"I'm so pissed off after watching this," she said, her voice small and squeaky. "The doctor told me there was no more mercury in the shots."

In the row behind her, Dr. Cindy Schneider, founder of the Phoenix-based Center for Autism Research and Education, pursed her lips and shook her head emphatically. Schneider, an M.D., frequently is featured in videos circulated by prominent anti-vaccine blogs, such as Age of Autism and Safe Minds, arguing, "The burden of proof for safety should be far greater for interventions designed to prevent illness, rather than treat it."

Schneider told the young mother, "Your doctors are wrong. They're just wrong."

From the back corner of the room, someone called out: "If you want someone to give it to you straight, you need to ditch the pediatrician and find yourself a naturopath."

Next to him, Mary Hall mm-hmmed. Hall, a mother of two from Scottsdale, started taking her boys to a naturopathic doctor after her pediatrician kicked her out of the office for refusing to vaccinate.

The pediatrician gave her oldest, Owen, the first of three installments of the hepatitis B vaccine when he was 10 days old. Within an hour and a half, Hall said, the baby started screaming. For months, he would cry for seven to 12 hours at a time. She bounced him, she fed him, she changed him. "I tried everything," she said. "I couldn't get him to stop crying." In her gut, she was convinced that it was the vaccine.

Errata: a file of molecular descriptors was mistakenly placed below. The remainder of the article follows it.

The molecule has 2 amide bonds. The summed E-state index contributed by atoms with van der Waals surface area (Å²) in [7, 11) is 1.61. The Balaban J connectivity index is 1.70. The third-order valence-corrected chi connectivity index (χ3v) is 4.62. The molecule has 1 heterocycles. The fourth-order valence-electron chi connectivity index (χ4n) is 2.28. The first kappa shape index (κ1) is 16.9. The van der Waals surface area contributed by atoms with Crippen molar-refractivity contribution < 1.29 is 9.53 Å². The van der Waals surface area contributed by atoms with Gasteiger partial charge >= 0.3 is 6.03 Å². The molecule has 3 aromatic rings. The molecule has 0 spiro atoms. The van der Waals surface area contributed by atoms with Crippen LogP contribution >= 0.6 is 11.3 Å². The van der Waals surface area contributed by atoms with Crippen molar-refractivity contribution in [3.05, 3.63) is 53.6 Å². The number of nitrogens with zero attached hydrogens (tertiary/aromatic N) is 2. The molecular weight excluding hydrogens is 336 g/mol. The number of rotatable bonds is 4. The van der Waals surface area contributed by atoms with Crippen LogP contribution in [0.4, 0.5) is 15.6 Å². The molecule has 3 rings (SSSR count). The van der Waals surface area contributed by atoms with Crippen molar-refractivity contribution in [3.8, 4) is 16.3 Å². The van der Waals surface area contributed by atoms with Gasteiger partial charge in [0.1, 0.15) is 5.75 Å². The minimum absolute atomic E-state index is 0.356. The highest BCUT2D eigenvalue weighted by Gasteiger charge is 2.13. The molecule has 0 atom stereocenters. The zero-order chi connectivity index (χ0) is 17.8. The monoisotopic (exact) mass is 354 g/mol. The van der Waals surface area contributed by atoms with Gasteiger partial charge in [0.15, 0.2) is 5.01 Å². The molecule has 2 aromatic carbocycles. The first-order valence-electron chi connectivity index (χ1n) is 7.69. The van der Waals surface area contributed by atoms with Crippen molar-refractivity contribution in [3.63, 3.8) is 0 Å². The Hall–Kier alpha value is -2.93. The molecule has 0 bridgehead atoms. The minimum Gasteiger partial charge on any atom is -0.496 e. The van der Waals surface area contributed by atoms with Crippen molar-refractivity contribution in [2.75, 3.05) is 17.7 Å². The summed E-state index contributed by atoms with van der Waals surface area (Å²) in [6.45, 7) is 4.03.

"It's definitely not the vaccine," her pediatrician assured her. He gave her until Owen's four-month appointment to get up to date on his immunizations. When she didn't agree, he told her to get out.

About 10 percent of mainstream Arizona pediatricians have a similar policy, according to the University of Arizona.

Research shows doctors are a pivotal factor in parental decision-making. In mainstream medicine, parents who have doubts about immunization are more likely to give their children shots after consulting with a physician. However, among parents who rely on alternative healthcare, the opposite is true.

Not all alternative medical-care providers oppose vaccines. Arizona's most famous naturopath, Andrew Weil, who has been featured on Oprah, Larry King Live, Today, and the cover of Time for his work bringing alternative techniques into the mainstream, wholeheartedly endorses them. Baral, of Southwest College of Naturopathic Medicine, stands somewhere in the middle.